My first computer was an Apple II. Prior to that, we had a PC in the house running DOS, but I was pretty much just played Load Runner on it. I remember toward the end of that computers life I dialed into a couple of BBS boards to post some questions. It was not long after that when I got an Apple IIGS for Christmas. That computer was awesome. It was color, had a CD-Rom, and an internal model. It was the future. I used that computer for several years and upgraded it along the way. I was 8 years old when I upgraded the RAM on my own. (Watch my video and continue reading below.)
Fast forward several years, I purchased a PC computer from Dell with college savings money. I wanted more power than my IIGS had to offer and it was getting hard to code from a severely outdated Mac. Windows is where it was at. Windows 98 had just dropped and Apple was struggling to find it’s footing. For the next four years, I was a PC user. I upgraded to Windows XP, built a powerhouse of a computer as I had recently started editing video. In early 2001, I started hearing about how much better it was to do creative work on a Mac. Final Cut Pro had come out and I wanted it. I purchased a small Mac laptop called a Powerbook G4. It was a pretty powerful little laptop. My plan was to use it to edit video and keep my PC for my important work. Within a week, I had found software to write code in and my PC was shelved. From that moment forward, I was an Apple user.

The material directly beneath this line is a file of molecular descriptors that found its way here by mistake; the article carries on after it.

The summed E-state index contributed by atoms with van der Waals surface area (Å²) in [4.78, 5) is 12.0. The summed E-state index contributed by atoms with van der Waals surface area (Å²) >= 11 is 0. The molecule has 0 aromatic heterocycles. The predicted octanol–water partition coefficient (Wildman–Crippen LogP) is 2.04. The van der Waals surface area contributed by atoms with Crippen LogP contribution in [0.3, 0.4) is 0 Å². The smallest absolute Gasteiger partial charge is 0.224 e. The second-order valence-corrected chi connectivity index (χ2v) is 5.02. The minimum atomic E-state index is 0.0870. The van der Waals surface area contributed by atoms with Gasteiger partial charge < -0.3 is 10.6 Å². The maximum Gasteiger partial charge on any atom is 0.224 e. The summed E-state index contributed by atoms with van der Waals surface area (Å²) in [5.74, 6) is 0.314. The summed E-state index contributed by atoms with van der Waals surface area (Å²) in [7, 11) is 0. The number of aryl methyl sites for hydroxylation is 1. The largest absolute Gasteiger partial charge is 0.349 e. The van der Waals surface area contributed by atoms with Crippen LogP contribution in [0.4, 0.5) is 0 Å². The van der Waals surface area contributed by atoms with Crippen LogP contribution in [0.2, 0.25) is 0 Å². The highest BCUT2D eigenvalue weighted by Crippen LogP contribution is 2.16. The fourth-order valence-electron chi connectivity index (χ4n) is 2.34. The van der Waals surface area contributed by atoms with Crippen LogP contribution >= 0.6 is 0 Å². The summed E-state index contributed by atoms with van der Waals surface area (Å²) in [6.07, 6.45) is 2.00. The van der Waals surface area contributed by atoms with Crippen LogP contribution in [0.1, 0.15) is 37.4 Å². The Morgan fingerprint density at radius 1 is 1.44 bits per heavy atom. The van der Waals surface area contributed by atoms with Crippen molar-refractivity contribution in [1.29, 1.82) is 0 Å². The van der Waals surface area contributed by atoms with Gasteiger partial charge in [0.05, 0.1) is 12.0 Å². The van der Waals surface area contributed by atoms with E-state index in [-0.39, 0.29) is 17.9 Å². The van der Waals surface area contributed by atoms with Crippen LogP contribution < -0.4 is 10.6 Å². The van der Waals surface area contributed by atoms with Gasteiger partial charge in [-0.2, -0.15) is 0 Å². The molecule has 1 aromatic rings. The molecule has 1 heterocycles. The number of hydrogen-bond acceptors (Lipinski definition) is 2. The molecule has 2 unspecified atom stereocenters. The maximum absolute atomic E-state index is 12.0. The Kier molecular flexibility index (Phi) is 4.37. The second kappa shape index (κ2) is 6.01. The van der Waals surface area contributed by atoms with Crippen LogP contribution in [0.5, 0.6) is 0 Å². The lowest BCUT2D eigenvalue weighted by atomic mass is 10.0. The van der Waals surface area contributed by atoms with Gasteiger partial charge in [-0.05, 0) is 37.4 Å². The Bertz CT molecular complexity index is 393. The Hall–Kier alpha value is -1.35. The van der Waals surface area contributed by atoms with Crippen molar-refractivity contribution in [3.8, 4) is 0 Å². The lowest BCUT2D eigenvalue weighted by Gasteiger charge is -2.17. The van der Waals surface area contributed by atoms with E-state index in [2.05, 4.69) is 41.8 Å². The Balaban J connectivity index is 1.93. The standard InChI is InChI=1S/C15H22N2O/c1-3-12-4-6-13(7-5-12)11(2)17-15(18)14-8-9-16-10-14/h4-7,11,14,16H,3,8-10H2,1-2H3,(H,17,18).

Over the last few years, I have grown frustrated with the way many companies develop and deploy their products. Apple has not really innovated much in the last several years, yet they continue to release new variations of their products each year and charge a premium. Apple is not the only company to do this, it’s simply the state of the technology industry. We are in a valley right now where tech companies don’t have to release anything good. They had their major advancements several years ago and now they simply have to slowly release small updates and call them fancy names like “Retina” or “Edge.” I used to upgrade my Macbook Pro laptop almost every year because there would be a decent increase in performance due to a new type of hard drive or something like that. I would justify purchasing the latest iPhone each year because I ran a tech website and wanted to have the latest features from Apple. I have always been an early adopter of new features.
This last year especially, I have felt a lot of apathy toward technology in general. I spent so many years chasing and implementing new technologies into my life that when innovation kind of stopped, I felt empty. Apple has not done anything interesting in several years. People can say the Apple Watch was an innovation, but smartwatches are kind of a novelty. I think that the SmartWatch is simply something else for us to buy while companies try to leak more money out of us while they battle to figure out what will be next. I have had a dozen different smartwatches and all they are is an additional distraction. None of them work that well and do much more than notify us of things.
Apple is not the only one at fault. Samsung and other smartphone companies are not doing much innovation outside of adding gimmicky features that most of us don’t really need. I have used the word gimmick to explain smartwatches quite a bit.
I felt that Google was very close with Google GLASS, however, it was a little futuristic for people to accept and it never went anywhere. I still feel that our notifications will be displayed to us in some form of a heads-up display (HUD) in the near future through something like a smart contact lens. Technology just isn’t quite there yet and in my opinion, the tech companies know they have not squeezed every dollar out of us that they can with the current technology available.